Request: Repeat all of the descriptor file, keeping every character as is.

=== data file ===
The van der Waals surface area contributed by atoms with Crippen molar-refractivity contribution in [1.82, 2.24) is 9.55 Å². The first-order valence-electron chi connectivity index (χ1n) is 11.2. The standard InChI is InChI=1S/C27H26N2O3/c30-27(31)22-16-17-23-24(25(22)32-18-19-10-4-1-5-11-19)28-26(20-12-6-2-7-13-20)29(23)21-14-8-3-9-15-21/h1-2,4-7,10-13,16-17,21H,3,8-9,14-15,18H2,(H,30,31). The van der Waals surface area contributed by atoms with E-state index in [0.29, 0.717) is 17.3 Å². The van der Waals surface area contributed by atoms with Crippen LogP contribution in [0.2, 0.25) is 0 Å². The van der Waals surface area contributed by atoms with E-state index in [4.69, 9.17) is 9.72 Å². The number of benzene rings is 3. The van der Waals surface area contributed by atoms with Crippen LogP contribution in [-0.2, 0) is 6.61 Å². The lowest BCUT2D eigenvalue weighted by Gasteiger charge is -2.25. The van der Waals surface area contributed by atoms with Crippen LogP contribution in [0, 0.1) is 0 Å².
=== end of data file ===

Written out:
The van der Waals surface area contributed by atoms with Crippen molar-refractivity contribution in [1.82, 2.24) is 9.55 Å². The first-order valence-electron chi connectivity index (χ1n) is 11.2. The standard InChI is InChI=1S/C27H26N2O3/c30-27(31)22-16-17-23-24(25(22)32-18-19-10-4-1-5-11-19)28-26(20-12-6-2-7-13-20)29(23)21-14-8-3-9-15-21/h1-2,4-7,10-13,16-17,21H,3,8-9,14-15,18H2,(H,30,31). The van der Waals surface area contributed by atoms with E-state index in [0.29, 0.717) is 17.3 Å². The van der Waals surface area contributed by atoms with Crippen LogP contribution in [0.2, 0.25) is 0 Å². The van der Waals surface area contributed by atoms with E-state index in [4.69, 9.17) is 9.72 Å². The number of benzene rings is 3. The van der Waals surface area contributed by atoms with Crippen LogP contribution in [-0.2, 0) is 6.61 Å². The lowest BCUT2D eigenvalue weighted by Gasteiger charge is -2.25. The van der Waals surface area contributed by atoms with Crippen LogP contribution in [0, 0.1) is 0 Å².